September 7-9, 2018
Enjoy sights, sounds and tastes of the African-Caribbean at Goombay, a free weekend festival in downtown Asheville. Held at Pack Square Park, Goombay brings a variety of entertainment including dancing and the beating of West African drums ringing with the harmonic live music featuring gospel, reggae, funk and soul.
Friday: 6-10 PM
Saturday: 11 AM-10 PM
Sunday: 12-6 PM
On Friday evening, a collective of Asheville musicians will perform a Tribute to Aretha Franklin followed by the Funk Attack Band featuring Aaron Mills of Cameo. On Saturday, local artists Teyg and Lyric will open for headliner Chubb Rock. Bands begin at 5 PM. There will be a local gospel concert at the nearby YMI Cultural Center on Sunday.
The colorful festival features an eclectic lineup of national, regional, and local music acts, market and dance troupes.
Along with the music, see and buy from diverse assortment of craft vendors at the Ethnic Market..
Savor some Jamaican favorites like jerk chicken, ox trail, curry goat and more! Also find food trucks and festival favorites.
Goombay is as a cultural expression of a people, enduring slavery days in Bermuda. Both music and rhythm were brought form Africa and West Indies. The original dancers used a skin-covered drum that was called "Gombey" meaning rhythm. In the Bahamas the word is "Goombay" and in Jamaica, the dance is known as "Gumbay". The Goombay dancers wear colorful costumes and high headdresses topped with feathers. Often times, grotesque masks help to enhance the free and exotic movements.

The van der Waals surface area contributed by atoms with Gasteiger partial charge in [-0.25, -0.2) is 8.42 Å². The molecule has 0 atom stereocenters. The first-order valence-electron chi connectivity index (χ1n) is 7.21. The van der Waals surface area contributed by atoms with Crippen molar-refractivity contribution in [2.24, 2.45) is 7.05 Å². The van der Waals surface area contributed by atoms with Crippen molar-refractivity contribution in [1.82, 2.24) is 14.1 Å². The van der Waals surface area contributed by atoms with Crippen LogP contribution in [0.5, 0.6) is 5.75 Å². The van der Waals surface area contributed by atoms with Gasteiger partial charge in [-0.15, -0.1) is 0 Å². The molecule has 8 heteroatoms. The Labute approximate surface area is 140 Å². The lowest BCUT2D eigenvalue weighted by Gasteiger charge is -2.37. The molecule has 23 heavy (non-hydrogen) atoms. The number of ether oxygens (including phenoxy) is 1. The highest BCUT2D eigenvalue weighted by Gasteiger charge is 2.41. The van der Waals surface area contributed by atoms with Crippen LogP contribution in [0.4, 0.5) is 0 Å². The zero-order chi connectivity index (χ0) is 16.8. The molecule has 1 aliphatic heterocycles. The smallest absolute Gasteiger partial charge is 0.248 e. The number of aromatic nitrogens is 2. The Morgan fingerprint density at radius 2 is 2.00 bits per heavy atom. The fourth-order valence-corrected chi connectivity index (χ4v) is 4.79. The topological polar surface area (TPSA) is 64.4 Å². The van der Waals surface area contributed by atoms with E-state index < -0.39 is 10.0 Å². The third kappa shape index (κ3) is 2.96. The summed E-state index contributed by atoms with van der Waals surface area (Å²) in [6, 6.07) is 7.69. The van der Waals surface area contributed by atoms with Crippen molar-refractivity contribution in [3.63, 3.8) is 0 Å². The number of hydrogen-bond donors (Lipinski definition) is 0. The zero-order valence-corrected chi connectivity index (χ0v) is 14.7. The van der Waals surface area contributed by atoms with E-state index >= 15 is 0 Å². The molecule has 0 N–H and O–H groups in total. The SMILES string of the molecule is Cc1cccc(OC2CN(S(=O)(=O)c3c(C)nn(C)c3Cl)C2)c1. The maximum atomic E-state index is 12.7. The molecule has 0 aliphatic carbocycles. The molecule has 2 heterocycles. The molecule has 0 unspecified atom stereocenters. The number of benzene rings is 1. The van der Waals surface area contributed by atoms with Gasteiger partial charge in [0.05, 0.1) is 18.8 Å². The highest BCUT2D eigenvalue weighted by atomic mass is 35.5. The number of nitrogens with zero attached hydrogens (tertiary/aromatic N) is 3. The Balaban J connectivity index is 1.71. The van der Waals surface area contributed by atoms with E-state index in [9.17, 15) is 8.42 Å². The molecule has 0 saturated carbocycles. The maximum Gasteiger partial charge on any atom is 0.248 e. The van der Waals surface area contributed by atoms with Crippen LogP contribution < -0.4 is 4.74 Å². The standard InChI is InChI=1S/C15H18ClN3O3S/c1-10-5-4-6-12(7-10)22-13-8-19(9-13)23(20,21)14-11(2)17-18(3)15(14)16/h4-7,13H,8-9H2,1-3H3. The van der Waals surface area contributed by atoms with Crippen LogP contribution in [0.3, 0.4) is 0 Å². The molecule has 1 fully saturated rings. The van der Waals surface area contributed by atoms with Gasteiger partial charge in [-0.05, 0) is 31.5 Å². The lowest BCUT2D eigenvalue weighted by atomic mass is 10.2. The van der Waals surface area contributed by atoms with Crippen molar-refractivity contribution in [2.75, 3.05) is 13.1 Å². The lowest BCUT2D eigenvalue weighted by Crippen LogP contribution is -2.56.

Just a few blocks away is the weekly Drum Circle on Friday night.
What is YMI Cultural Center?
The YMI Cultural Center is located on the corner of Eagle and Market Streets in downtown Asheville. The YMI Cultural Center is an enduring asset in the City of Asheville. Housed in a local landmark building which is on the National Register of Historic Places, the YMICC runs programs in cultural arts, community education and economic development. Commissioned by George Vanderbilt in 1892, this beautiful, multi-level 18,000 square foot, Tudor-style structure was built by and for the several hundred Negro craftsmen who helped construct the Biltmore House. It became known as the Young Men's Institute or YMI.